I wrote yesterday that what we're talking about as we talk about Ferguson is,
Who gets to build a pen and put other human beings there? And who gets to be penned?
Who gets the right to point guns at those in the pen, threatening to Mace them or tear-gas them if they try to leave their pen? Who gets to be penned?
Who gets to engage in these actions while wearing no name tags? And who is expected implicitly to obey the commands of the gun-wielding anonymous public servants who built and control the pen?
And then later in the day, I watched the video at the head of the posting (see German Lopez at Vox on this story).
I also wrote yesterday that what we're talking about as we talk about Ferguson is,
Who gets to shoot an unarmed teenager six times, twice in the head, and who gets to lie face-down in the street in a pool of blood for hours?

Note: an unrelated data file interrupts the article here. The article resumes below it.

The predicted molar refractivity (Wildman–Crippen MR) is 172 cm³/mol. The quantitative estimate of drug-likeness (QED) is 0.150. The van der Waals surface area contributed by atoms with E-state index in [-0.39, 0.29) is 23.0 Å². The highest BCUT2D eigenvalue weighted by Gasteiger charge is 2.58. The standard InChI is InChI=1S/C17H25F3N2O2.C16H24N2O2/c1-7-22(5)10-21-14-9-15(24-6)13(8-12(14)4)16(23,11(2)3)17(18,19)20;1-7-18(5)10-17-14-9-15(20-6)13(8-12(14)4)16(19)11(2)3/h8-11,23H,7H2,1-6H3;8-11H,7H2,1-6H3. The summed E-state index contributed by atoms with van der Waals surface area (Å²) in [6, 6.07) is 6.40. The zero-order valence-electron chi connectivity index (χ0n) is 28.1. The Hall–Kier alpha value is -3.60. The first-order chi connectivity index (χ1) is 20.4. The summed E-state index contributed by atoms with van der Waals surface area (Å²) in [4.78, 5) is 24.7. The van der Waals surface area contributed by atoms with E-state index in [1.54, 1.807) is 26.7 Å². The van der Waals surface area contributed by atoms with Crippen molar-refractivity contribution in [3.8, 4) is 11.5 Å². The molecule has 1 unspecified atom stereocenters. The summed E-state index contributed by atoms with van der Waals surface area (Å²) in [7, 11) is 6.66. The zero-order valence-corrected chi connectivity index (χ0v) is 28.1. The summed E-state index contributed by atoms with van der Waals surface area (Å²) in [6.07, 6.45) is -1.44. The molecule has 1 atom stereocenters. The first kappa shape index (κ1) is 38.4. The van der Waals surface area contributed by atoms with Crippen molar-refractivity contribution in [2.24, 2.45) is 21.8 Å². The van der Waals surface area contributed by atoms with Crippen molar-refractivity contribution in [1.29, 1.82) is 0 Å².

And then later in the day, I watched the following video of the shooting of Kajieme Powell by St. Louis police two days ago (see Ezra Klein at Vox — warning: video is shocking to see):
And then this morning, I watched Mark Fiore's satirical but bitingly true video "Post-Racial America Alert" at Truthdig. And I wonder as I watch all three videos if I am the only person in the world shaking her or his head and saying, "My God." Just as I wonder who's listening as Katie McDonough writes,
It's a strange, sad world where shooting someone four times in the arm and twice in the head could ever be considered a reasonable response to allegedly being lunged at by an unarmed teenager, but that's where we are.
And when she adds,
The lesson of such cases and the many others like them is that the mere presence of a black person is a credible threat in the eyes of the law. And that same racism informs who doesn't present a credible threat. That same racism defines what kind of person can't reasonably fear for their lives.
As Rachel Maddow said when the protests at Ferguson got underway, imagine how the people cheering the police in Ferguson would have behaved during the Cliven Bundy standoff if the self-appointed militiamen aiming their guns at federal officers in Wyoming had been black men and not white men.